Account for all items after performing maintenance tasks!

The problem

  • Mechanics, or others who help with aircraft maintenance, might leave items or residual debris behind after performing maintenance tasks that could become foreign object debris (FOD). Examples of FOD include tools, hardware, eyeglasses, keys, portable electronic devices (PEDs), paint chips, and metal shavings.
  • If mechanics and others do not account for every item that they use in or around an aircraft and clean as they go, this FOD can be ingested into the engine or interfere with critical flight systems, leading to an accident.

Related accidents

Since 2010, the National Transportation Safety Board (NTSB) has investigated accidents involving FOD that was left behind after maintenance:

    • The pilot of a Rotorcraft Development Corporation (formerly Garlick) UH-1B helicopter reported that she heard a loud noise, followed by a “bang”; the low rotor rpm horn sounded, the pilot entered an autorotation, and the helicopter crashed on a hillside and rolled. The engine had been replaced the day of the accident. Material consistent with a towel was found in the inlet guide vanes (IGVs) and also in the compressor section
      (see figures 1 and 2). (WPR15LA159)

      Figure 1. IGVs with material.

      Figure 2. Recovered material.

    • The pilot of an MD Helicopters (formerly McDonnell Douglas) 369E helicopter was conducting a post maintenance check flight when the engine lost power and the pilot entered an autorotation. The helicopter landed hard and rolled on its right side. Examination of the helicopter’s engine revealed cloth material, consistent with rags used by maintenance personnel during installation of the air inlet barrier system, ingested into the engine intake (see figures 3 and 4). (WPR13LA290)

      Figure 3. Compressor and bleed valve.

      Figure 4. Compressor case halves removed.

    • A Kitfox Series 5 airplane crashed into the Atlantic Ocean and sank after the pilot reported that the elevator control “bound up” during flight and that he could not regain elevator control. The seat pan panel and the dust boot at the base of the pilot’s side control stick were removed, and examination revealed a common hardware clamp and a leather work glove beneath the boot and between the tube seat structure and the control column bearing. This FOD impinged the elevator control, leading to the loss of control. (ERA12LA307)
    • A True Flight Aerospace (formerly Grumman American) AA-5B airplane lost engine power during cruise flight and crashed during a forced landing. Examination of the engine revealed that the fuel filter contained considerable debris that resembled paint chips. The pilot said that the airplane had recently been painted. The engine lost power because FOD obstructed the fuel filter, which lead to fuel starvation (CEN11LA084)
    • An Airbus (formerly Eurocopter) AS350 B3 helicopter was damaged during a post maintenance check flight. As the main rotor speed reached 100%, the pilot and the two mechanics heard a “bang.” After the helicopter landed, the mechanics discovered that they were missing the adjustable wrench that had been used on the top of the main rotor head. One main rotor blade, the tail boom, and the lower vertical stabilizer were damaged from the wrench. The mechanics did not account for all their tools after the maintenance procedure. (WPR10CA164)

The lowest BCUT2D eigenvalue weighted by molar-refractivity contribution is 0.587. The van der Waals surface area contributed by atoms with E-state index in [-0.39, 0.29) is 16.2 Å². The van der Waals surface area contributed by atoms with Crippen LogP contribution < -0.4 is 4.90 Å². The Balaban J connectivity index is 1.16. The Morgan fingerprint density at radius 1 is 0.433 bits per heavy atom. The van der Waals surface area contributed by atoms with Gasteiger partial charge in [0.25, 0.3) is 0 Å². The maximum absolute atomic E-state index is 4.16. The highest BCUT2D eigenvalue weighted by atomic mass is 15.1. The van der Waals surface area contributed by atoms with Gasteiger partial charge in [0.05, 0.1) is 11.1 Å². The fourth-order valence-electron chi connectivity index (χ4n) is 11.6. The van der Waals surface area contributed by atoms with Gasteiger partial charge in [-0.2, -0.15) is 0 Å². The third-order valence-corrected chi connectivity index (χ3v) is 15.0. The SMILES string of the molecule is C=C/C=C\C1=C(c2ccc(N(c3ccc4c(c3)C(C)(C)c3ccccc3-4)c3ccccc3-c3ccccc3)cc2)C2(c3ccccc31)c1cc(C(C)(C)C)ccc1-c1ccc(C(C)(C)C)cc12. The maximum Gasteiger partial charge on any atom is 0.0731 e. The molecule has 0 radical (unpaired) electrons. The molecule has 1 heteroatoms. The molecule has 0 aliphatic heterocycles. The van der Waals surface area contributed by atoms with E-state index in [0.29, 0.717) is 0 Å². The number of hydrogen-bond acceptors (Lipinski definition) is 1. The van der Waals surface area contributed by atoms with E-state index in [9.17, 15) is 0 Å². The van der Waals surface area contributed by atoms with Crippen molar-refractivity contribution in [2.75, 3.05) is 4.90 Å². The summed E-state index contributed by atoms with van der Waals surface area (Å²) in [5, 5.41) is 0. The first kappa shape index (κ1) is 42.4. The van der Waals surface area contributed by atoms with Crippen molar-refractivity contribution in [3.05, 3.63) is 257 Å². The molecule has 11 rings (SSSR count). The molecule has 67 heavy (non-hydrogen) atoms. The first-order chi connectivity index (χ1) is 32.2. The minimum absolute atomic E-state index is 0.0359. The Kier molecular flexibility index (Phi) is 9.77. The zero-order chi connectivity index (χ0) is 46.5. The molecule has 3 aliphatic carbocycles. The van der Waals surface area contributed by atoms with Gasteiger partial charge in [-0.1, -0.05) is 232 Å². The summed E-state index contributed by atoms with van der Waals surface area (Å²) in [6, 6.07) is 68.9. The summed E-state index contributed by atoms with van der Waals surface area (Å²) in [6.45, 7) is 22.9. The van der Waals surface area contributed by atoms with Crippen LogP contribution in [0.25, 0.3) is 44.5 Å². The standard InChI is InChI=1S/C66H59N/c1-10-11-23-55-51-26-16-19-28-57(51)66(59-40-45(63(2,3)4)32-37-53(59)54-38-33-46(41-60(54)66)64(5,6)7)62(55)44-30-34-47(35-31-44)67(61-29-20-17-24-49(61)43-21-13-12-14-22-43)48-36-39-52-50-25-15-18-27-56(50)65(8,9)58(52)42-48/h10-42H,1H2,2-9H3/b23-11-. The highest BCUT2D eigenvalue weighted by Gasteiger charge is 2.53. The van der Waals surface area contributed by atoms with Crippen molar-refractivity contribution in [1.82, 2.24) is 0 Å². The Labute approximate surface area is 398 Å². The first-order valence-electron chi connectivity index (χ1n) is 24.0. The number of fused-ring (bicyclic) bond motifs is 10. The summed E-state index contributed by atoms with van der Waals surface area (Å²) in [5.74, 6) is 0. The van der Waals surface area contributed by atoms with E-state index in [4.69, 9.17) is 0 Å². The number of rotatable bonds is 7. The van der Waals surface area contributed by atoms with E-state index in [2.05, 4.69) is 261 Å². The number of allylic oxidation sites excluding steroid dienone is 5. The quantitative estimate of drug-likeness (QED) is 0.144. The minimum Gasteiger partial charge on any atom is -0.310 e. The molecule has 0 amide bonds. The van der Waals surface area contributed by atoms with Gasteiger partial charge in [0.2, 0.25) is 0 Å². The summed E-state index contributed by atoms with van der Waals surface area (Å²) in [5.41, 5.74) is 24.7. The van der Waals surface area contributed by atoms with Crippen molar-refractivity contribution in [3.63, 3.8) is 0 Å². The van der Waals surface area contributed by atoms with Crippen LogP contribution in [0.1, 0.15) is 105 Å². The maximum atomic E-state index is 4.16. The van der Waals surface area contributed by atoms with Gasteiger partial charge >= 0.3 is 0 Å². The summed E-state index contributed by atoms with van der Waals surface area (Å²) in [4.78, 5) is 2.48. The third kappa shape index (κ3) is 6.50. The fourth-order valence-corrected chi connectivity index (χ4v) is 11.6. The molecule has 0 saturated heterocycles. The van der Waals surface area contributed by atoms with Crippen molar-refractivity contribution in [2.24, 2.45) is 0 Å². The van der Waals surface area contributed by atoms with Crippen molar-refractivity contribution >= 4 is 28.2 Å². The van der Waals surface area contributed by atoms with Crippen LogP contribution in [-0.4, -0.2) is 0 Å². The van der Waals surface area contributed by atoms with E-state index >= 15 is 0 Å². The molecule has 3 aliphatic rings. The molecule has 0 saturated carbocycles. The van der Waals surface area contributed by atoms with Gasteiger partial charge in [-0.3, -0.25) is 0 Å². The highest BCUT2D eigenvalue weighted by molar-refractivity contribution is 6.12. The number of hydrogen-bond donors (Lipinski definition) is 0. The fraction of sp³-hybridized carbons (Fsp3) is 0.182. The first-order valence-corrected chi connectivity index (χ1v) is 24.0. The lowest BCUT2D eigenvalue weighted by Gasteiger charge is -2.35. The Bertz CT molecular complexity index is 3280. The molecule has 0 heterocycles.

What can you do?

    • Perform an inventory of tools, personal items, AND personal protective equipment before working on an aircraft. Take only what is necessary for the specific maintenance task. Consider placing nonessential personal items, such as jewelry, coins, keys, and PEDs, in a secure location instead of keeping them with you during maintenance tasks.
    • Prepare the work space on the aircraft by covering up engines, pitot static ports, air inlets, and other areas with protective materials to reduce the likelihood of FOD migration (including residual debris, such as paint chips or metal shavings) to critical flight systems.
    • While working in low visibility areas (ramp/hangar), ensure that proper lighting is used to check for FOD left behind during maintenance.
    • Keep hardware and consumables in appropriate containers to prevent them from becoming FOD. Store tools in tool boxes and bags, and organize them in a manner so that you can easily recognize if one or more is missing.
    • Distractions can cause you to forget things during maintenance tasks. Always follow the maintenance manual/task card and use a checklist. If you get distracted, go back three steps when restarting your work.
    • As you perform the maintenance task, clean as you go to reduce the likelihood of leaving any items. Keep a FOD container next to you during the maintenance task for easy FOD disposal.
    • Perform a second inventory of tools, any essential personal items, AND personal protective equipment (such as safety glasses, gloves, and hearing protection) after you have completed the maintenance task to ensure that items have not been left behind. Remove any aircraft protective materials so that they do not become FOD.
    • Ask another mechanic to visually inspect your work area for any items that may become FOD. A second set of eyes may see something that you missed.
    • Recognize that human factors issues such as complacency, fatigue, pressure, stress, and a lack of situation awareness can contribute to FOD.
    • Consider conducting daily FOD walks in areas such as hangars, ramps, and runways to identify and remove FOD.

      post courtesy of  Original Post 2016


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